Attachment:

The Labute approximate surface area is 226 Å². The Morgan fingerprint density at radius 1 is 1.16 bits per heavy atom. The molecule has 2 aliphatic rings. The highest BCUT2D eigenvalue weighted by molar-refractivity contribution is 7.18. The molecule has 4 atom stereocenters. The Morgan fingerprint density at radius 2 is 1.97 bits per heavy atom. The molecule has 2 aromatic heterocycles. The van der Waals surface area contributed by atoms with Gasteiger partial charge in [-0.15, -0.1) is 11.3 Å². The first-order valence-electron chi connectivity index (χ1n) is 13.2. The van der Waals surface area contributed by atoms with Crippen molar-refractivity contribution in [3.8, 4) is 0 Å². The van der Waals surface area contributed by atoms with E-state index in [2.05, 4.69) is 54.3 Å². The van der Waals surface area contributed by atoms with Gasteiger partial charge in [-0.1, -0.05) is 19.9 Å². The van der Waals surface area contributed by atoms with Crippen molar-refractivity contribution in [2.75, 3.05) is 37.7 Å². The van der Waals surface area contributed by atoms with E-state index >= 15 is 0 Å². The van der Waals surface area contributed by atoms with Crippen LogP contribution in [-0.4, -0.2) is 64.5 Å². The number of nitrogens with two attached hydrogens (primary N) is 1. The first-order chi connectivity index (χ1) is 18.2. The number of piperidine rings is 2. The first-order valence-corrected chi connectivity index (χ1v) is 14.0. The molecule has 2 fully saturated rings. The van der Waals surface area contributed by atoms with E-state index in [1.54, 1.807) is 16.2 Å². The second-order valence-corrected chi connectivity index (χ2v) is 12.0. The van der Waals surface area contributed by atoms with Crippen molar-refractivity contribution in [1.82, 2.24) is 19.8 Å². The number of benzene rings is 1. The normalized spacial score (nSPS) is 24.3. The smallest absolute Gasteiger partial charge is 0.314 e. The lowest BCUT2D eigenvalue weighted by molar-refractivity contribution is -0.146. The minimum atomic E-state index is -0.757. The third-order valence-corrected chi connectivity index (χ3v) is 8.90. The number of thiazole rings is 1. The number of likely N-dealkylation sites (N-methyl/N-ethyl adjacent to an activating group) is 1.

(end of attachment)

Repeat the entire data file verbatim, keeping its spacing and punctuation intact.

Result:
The Labute approximate surface area is 226 Å². The Morgan fingerprint density at radius 1 is 1.16 bits per heavy atom. The molecule has 2 aliphatic rings. The highest BCUT2D eigenvalue weighted by molar-refractivity contribution is 7.18. The molecule has 4 atom stereocenters. The Morgan fingerprint density at radius 2 is 1.97 bits per heavy atom. The molecule has 2 aromatic heterocycles. The van der Waals surface area contributed by atoms with Gasteiger partial charge in [-0.15, -0.1) is 11.3 Å². The first-order valence-electron chi connectivity index (χ1n) is 13.2. The van der Waals surface area contributed by atoms with Crippen molar-refractivity contribution in [3.8, 4) is 0 Å². The van der Waals surface area contributed by atoms with E-state index in [2.05, 4.69) is 54.3 Å². The van der Waals surface area contributed by atoms with Gasteiger partial charge in [-0.1, -0.05) is 19.9 Å². The van der Waals surface area contributed by atoms with Crippen molar-refractivity contribution in [2.75, 3.05) is 37.7 Å². The van der Waals surface area contributed by atoms with E-state index >= 15 is 0 Å². The van der Waals surface area contributed by atoms with Crippen LogP contribution in [-0.4, -0.2) is 64.5 Å². The number of nitrogens with two attached hydrogens (primary N) is 1. The first-order chi connectivity index (χ1) is 18.2. The number of piperidine rings is 2. The first-order valence-corrected chi connectivity index (χ1v) is 14.0. The molecule has 2 fully saturated rings. The van der Waals surface area contributed by atoms with E-state index in [1.54, 1.807) is 16.2 Å². The second-order valence-corrected chi connectivity index (χ2v) is 12.0. The van der Waals surface area contributed by atoms with Crippen molar-refractivity contribution in [1.82, 2.24) is 19.8 Å². The number of benzene rings is 1. The normalized spacial score (nSPS) is 24.3. The smallest absolute Gasteiger partial charge is 0.314 e. The lowest BCUT2D eigenvalue weighted by molar-refractivity contribution is -0.146. The minimum atomic E-state index is -0.757. The third-order valence-corrected chi connectivity index (χ3v) is 8.90. The number of thiazole rings is 1. The number of likely N-dealkylation sites (N-methyl/N-ethyl adjacent to an activating group) is 1.